Bills to restrict abortion rights advanced in Pa.

Republicans who control Pennsylvania's Legislature began Tuesday to advance hot-button bills to restrict abortion rights and expand gun rights, although the bills faced opposition by Democratic lawmakers and certain veto by Democratic Gov. Tom Wolf.

In the House Health Committee, Republicans passed two bills on a party-line basis to further restrict abortion rights.

One would restrict abortion after the detection of a fetal heartbeat, possibly as early as six weeks, before many women even know they are pregnant. It was the first time such a bill has emerged from a committee in Pennsylvania's Legislature. It carries an exception for when it is medically necessary to protect the mother.

The bill is similar to laws in more than a dozen other states, although federal courts have mostly blocked states from enforcing the measures.

The other bill would prohibit an abortion on the basis of a Down syndrome diagnosis. Such legislation has, in past years, been blocked by federal courts in every state where it was challenged, and Wolf vetoed something identical or similar in 2019.

However, former President Donald Trump’s judicial appointments have begun to change that, and court rulings already have allowed enforcement of the laws in Missouri, Tennessee and Ohio.

Pennsylvania law allows abortions up to 24 weeks of pregnancy for any reason except to select a gender, with exceptions for rape, incest or to protect the life of the mother.

In the House Judiciary Committee, Republicans passed a bill to allow people to carry a loaded firearm openly or concealed, without a permit, and revived legislation to make it easier for people or gun-rights organizations to sue municipalities over gun ordinances that are stricter than state law.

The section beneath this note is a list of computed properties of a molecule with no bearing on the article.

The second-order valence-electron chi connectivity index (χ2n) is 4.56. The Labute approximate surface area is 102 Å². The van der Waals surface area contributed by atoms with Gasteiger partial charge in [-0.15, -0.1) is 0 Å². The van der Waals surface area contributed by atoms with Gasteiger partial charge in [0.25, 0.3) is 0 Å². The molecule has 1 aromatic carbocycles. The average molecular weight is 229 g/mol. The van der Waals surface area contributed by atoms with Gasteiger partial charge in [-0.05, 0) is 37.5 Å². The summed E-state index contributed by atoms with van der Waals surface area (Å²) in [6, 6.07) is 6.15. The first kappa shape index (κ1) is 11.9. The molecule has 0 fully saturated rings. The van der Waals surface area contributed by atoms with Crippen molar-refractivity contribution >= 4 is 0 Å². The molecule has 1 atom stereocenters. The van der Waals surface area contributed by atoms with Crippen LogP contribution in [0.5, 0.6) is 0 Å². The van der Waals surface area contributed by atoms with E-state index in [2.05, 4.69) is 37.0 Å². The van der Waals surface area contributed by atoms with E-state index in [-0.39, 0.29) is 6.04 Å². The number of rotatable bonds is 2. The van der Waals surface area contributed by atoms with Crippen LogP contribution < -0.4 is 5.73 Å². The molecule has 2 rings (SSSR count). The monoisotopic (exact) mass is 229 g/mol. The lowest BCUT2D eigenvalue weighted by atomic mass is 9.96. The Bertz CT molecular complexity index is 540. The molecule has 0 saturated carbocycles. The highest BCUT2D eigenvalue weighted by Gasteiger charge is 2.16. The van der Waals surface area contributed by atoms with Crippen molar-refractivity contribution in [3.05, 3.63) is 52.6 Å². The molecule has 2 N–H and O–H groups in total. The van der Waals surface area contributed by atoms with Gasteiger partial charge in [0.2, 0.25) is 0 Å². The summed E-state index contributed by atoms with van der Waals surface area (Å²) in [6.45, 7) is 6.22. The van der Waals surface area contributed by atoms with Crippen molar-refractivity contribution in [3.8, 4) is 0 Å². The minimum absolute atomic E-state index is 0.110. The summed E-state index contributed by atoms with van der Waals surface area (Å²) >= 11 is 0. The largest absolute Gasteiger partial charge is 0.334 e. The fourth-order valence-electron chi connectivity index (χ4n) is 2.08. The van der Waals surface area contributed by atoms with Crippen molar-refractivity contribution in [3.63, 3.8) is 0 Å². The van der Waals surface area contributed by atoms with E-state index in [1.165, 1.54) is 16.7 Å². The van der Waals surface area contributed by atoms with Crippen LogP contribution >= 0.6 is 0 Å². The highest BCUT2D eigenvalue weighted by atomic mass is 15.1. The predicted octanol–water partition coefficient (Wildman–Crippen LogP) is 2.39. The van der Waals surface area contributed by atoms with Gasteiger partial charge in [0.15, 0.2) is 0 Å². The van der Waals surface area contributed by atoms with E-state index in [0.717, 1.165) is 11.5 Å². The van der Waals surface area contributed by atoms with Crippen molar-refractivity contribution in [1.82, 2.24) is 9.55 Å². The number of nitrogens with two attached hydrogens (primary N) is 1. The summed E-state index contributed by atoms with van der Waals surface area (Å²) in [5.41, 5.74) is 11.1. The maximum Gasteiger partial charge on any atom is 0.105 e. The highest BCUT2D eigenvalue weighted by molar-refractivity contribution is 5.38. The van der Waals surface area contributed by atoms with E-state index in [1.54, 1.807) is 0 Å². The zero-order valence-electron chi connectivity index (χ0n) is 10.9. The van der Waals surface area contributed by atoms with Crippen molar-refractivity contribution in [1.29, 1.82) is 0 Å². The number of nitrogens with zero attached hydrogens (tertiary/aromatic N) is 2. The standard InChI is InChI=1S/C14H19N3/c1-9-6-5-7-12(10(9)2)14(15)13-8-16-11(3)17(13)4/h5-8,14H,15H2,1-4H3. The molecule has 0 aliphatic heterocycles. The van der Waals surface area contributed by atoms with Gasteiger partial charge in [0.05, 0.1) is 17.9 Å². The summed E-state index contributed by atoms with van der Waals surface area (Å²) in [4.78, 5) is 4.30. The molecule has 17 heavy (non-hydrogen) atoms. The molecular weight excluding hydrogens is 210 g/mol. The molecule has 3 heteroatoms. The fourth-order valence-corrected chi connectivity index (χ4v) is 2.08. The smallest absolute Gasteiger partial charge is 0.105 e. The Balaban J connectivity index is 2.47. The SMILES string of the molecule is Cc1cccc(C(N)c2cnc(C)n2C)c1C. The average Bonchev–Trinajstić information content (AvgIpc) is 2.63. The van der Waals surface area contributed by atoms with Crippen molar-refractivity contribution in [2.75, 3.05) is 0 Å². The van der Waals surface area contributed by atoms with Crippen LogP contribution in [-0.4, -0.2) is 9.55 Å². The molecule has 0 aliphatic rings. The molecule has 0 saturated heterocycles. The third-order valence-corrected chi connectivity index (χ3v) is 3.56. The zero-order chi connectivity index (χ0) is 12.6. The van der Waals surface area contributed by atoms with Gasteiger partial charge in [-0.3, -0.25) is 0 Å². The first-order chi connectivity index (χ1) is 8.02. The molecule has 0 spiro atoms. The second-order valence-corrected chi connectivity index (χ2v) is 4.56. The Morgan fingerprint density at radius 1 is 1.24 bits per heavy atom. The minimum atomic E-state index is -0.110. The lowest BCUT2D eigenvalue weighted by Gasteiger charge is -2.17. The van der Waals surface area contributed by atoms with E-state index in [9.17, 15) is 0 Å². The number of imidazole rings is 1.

Every Democrat and one Republican opposed the measures.

Pennsylvanians are generally allowed to open carry loaded firearms, although the law is silent on it. Only in Philadelphia is a permit required for it.

The bill also would remove the requirement for people to get a permit to carry a concealed weapon, including storing it in their car.

The Pennsylvania State Police reported just over 311,000 licenses to carry firearms were issued by county sheriffs' offices and the city of Philadelphia in 2020, a 35% increase over 2019.

A second bill would revive legislation long-sought by gun rights organizations to expand standing to sue a municipality over a firearms ordinance. A similar bill was signed into law in 2014 by then-Gov. Tom Corbett, a Republican, but later struck down in court on a technicality.

Court precedent has held that someone only has standing to sue if they were prosecuted for violating such an ordinance, although the state Supreme Court has a case in front of it challenging that precedent.

Pennsylvania has long prohibited its municipalities from enforcing firearms ordinances that regulate the ownership, possession, transfer or transportation of guns or ammunition. But gun-rights groups complain municipalities often ignore the decades-old prohibition by approving their own gun restrictions.



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